As it drops out low you’ve got these tasty raw acoustic licks in your right ear as the vocal breaks down and then builds back up before the whole rest of the band again, bam!

Next quiet part gives us some electric noodling which gives the song a feel to me like it’s advancing. When it builds up and breaks down throughout, but the hi-hat pulses throughout here letting you know that we’re not done with the rock…

In these heavy parts on the drums there are some great double bass kicks, wow what a rock band! Heading into the last minute and a half we get some sustained vocal “aaah” which pulls the chord in in a cool way. Also of note on this last heavy part we get (which for me for whatever reason is one of the most memorable parts of the song) we get an electric guitar accent on the 4 of each bar which sounds like his arm falls off the neck each time. So raw! This is right down the middle and quite low in the mix.

In the last guitar outtro I noticed there is a VERY low volume electric guitar sliding around which goes silent and it all builds to the very final note of the song which is like an ominous chime.

Pure love, so much passion in this track! Some of my take-aways are this- not every note needs to be fully heard, that natural decay leaves a very tasty flavor. Also heavy doesn’t necessarily mean distorted. And vocals don’t need to be fully compressed full range in your face- there is so much impact with this. Also, there is no substitute for real musicianship and vision. I think with Jimmy Page’s extensive experience as a session guitar player he brought a lot production-wise which was very inventive, but damn he is one hell of a guitar player and really knows how to compose parts that expand into a great vision for the entire song.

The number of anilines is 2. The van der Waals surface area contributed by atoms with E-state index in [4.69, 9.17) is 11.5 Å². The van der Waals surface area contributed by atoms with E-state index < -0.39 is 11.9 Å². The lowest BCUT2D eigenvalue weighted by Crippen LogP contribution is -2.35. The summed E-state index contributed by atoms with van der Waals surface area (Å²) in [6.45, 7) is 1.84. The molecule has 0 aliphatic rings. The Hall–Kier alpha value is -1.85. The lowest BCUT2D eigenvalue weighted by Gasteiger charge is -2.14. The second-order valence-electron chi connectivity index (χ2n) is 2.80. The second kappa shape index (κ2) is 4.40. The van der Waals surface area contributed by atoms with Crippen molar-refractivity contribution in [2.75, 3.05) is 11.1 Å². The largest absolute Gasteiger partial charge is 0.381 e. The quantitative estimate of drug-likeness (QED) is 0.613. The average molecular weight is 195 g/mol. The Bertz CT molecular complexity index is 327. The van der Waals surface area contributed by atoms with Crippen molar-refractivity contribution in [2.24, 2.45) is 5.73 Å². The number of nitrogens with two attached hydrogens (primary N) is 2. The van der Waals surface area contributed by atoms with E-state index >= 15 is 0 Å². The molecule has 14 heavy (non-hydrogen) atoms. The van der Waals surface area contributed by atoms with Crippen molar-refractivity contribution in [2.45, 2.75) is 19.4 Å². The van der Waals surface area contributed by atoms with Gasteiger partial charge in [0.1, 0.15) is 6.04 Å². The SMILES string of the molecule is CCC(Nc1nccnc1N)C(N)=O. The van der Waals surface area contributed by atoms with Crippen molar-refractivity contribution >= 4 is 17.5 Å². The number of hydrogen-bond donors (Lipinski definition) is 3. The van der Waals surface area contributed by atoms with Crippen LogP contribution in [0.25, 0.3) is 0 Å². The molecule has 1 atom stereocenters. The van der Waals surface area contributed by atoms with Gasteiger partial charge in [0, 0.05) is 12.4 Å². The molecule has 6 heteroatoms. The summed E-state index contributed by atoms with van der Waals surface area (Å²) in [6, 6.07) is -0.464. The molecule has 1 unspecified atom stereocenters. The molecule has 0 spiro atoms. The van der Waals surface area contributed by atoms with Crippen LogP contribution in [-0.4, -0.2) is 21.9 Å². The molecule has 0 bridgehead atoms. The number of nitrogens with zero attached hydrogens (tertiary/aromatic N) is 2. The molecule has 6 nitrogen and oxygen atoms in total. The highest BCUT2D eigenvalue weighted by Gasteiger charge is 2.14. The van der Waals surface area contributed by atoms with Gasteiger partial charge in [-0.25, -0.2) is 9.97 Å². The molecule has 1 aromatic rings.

That’s all for tonight, keep listening!

2 thoughts on “Babe I’m Gonna Leave You”

  1. Great again.

    I have noticed my passion and love and excitement for Zeppelin has waned these last few years. I guess I’ve just been going off in all directions and getting into more and more stuff that is so apparently disrelated.

    This blog was nice because I went ahead and listened to Zeppelin again. It’s not like the full force of my teenage love has come back fully. But my interest has been peeked.

    Also, this track was never one of my favorites at all. But I see that in this song there is a lot going on! Really interesting and enlightening.

    Keep it up, buddy.

    Maybe some Talking Heads (Once In A Lifetime or Born Under Punches… That’s also some bangin’ Eno-produced genius stuff…) really interested in maybe a classic soul song from Curtis Mayfield or Marvin Gaye or Stevie Wonder too.

    But I believe whatever you do will be killer.

  2. Oooooh you gave me a great idea- I know JUST the track I want to do next. And yes, it’s a funny thing about Zeppelin- seeing as they were THE band for me from 3rd grade until Jr. High when I got to high school and kids had Swan Song T-Shirts I was like “scoff, I was into that in grade school!”

    Something I recognized recently is that I like Zeppelin way better when I listen to it by album rather than by song- it sets me into the whole Zeppelin universe, but one song on shuffle doesn’t get my head into it far enough to really be in the Zep vibe. This cut was never one of my standout faves, but for some reason that guitar accent on beat 4 of each measure on the last heavy part got stuck in my head and I had to take a closer look at the rest of the track!

    Thanks for the brotherhood!

Leave a Reply to ErikJ Cancel reply

Your email address will not be published. Required fields are marked *